Methods of probe microscopy used for magnetic resonance tomography and spectroscopy
immobilized on a hard substrate surface.
Nowadays, the crucial task in the spectroscopy of biological objects in the natural conditions and magnetic resonance tomography is to increase the spatial and time resolution and sensitivity. It may be solved by combining the methods of scanning probe microscopy and NMR spectroscopy. It was shown that the original hardware and software platform permits to measure simultaneously the morphology, structure and molecular composition of biomacromolecules immobilized on a hard substrate surface.
Scanning probe microscopy allows to visualize objects with atomic resolution in air and liquid [1,2]. Nowadays, methods of combined optical and scanning probe microscopy are actively used to increase the sensitivity, spatial and temporal resolution of magnetic and resonance imaging (MRI). Registration of spin magnetic resonance from a single protein molecular was carried out using nitrogen-vacancy center . Obtained is the image of a single atom of Ti with sub-micron spatial resolution  and different isotopes of Fe (56 and 57 a.m.u)  were registered using scanning tunnel microscope with the magnetic resonance. Besides, a specific arrangement of titanium isotopes placed on the MgO crystal adatoms surface was determined by magnetic resonance method. Atoms of nitrogen placed in vacancies of a diamond lattice may be used as the atom scale magnetometers and permit to measure polarization of nuclei in ensembles  and register the separate spins  including measurements in air under normal conditions .
The main idea of our project is to obtain the new data about structure and molecular composition of biological molecules (proteins, viruses, bacteria, cells) and their complexes in natural environments by applying MRI measuring equipment using the scanning probe microscopy. The key aim of our research is to develop and use special magnetic cantilevers with optimized precision signal registration methods to record signals in resonance and pulse modes in order to achieve the subnanometer spatial resolution in natural environments for biological objects such as air and liquids.
The unique design of cantilevers is due to use of:
- diamond-based probes with embedded atoms of nitrogen;
- probes with nano-scale ferromagnetic inclusions;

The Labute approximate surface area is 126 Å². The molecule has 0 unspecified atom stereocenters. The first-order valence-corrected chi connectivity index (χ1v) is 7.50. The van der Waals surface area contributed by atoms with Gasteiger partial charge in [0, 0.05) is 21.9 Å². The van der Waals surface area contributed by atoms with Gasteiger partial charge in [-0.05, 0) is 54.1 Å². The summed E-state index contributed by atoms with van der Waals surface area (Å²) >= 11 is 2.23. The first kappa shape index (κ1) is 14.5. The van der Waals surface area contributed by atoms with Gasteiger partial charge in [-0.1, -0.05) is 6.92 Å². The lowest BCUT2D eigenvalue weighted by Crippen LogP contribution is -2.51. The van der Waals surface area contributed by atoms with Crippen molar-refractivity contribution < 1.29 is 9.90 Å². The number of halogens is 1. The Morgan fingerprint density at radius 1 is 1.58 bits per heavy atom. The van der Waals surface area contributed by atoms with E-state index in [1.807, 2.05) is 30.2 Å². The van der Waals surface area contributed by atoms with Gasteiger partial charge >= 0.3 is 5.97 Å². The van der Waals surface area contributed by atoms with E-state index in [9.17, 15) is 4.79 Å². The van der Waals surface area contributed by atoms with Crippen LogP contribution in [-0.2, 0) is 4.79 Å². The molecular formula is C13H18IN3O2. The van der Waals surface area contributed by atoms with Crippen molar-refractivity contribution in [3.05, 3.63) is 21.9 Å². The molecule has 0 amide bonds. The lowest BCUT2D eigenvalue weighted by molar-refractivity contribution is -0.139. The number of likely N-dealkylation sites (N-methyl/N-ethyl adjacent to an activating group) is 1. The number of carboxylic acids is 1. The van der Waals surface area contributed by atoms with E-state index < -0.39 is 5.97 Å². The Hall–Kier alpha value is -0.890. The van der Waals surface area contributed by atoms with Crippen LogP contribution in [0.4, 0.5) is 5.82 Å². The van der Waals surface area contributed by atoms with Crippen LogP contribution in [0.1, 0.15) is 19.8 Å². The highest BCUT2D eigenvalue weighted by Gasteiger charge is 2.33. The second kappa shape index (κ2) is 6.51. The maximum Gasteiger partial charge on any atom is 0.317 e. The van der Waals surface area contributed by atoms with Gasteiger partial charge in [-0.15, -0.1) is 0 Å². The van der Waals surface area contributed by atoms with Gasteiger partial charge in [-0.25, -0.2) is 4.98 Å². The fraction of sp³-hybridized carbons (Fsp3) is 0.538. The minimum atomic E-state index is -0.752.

- probes with molecular composition of a tip based on the single atoms and their clusters.
Multifunctional scanning probe microscopy is applied to achieve a high spatial resolution in MRI due to a number of modes, such as scanning tunnel, scanning resistive, capillary, atomic power magnetic-force, Kelvin microscopy and electric power microscopy combined with the magnetic resonance tomography. To achieve a high temporal resolution, the high-speed electronics of the FemtoScan scanning probe microscope (see Fig.1) and the FemtoScan Online software  will be finalized and upgraded. In particular, a system for extracting a weak signal out of background noise using the SR844 synchronous amplifier (Stanford Research Systems, Great Britain) will be integrated into electronics. Measurements will be carried out using precision digital-to-analog and analog-to-digital converters of 20 bits capacity and a clock frequency of 1 MHz.
Use of the hyperpolarized Xe129 isotope to visualize cell structures, nanopores and ion channels in the cell membrane makes it possible to significantly increase the useful signal level. Xenon interacts with many different receptors and ion channels of cells and is a promising candidate as an anesthetic. Xenon is an antagonist of the NDMA receptor with high affinity to glycine site . Moreover, xenon is not neurotoxic and has a neuroprotective effect. It is planned to visualize inhibition of plasma membrane Ca2+ -ATPase by xenon and to study the spatial arrangement of other ion channels of the cell wall. For these purposes, an aqueous saline solution enriched by xenon Xe129 isotope will be applied.
Hyperpolarized xenon can also be applied to determine chemical composition of the surface. It is usually difficult to characterize surfaces using NMR because the signals from the surfaces are much weaker than the signals from atomic nuclei in the sample volume as far as their quantity is much greater than the surface nuclei number. However, it is possible to selectively polarize the nuclei spins on the solid surfaces by transferring on them the spin polarization from hyperpolarized xenon gas. This operation makes the surface signals sufficiently strong to measure them and distinguish from volume signals. Corresponding experiments may be carried out by using combined methods of scanning probe microscopy and nuclear magnetic resonance.
For local delivery of the solutions enriched by hyperpolarized xenon it is advisable to apply the capillary microscopy. We planned to use the diamond substrates with embedded atoms of nitrogen as quantum magnetometers. To analyze biomacromolecules, viruses and cells, the combined methods of atomic power microscopy and NMR spectroscopy should be applied. Additionally it is necessary to assess a possibility to use diamond probes with embedded atoms of nitrogen as a magnetic sensor (quantum magnetometer) with optical detection of the signal.
As a result, an experimental installation that combines possibilities of scanning probe microscopy and the spin resonance method will be developed to enable the following measurements and studies:
- measurements in controlled gaseous atmosphere of cell structures and model samples;
- measurements in helium atmosphere (xenon isotope 219) of cell structures and model samples;
- study of NMR contrast of cell membrane signal from the content of hyperpolarized xenon in the solution.
The study was carried out with the financial support of the Russian Foundation for Basic Research in the framework of scientific project No. 17-52-560001.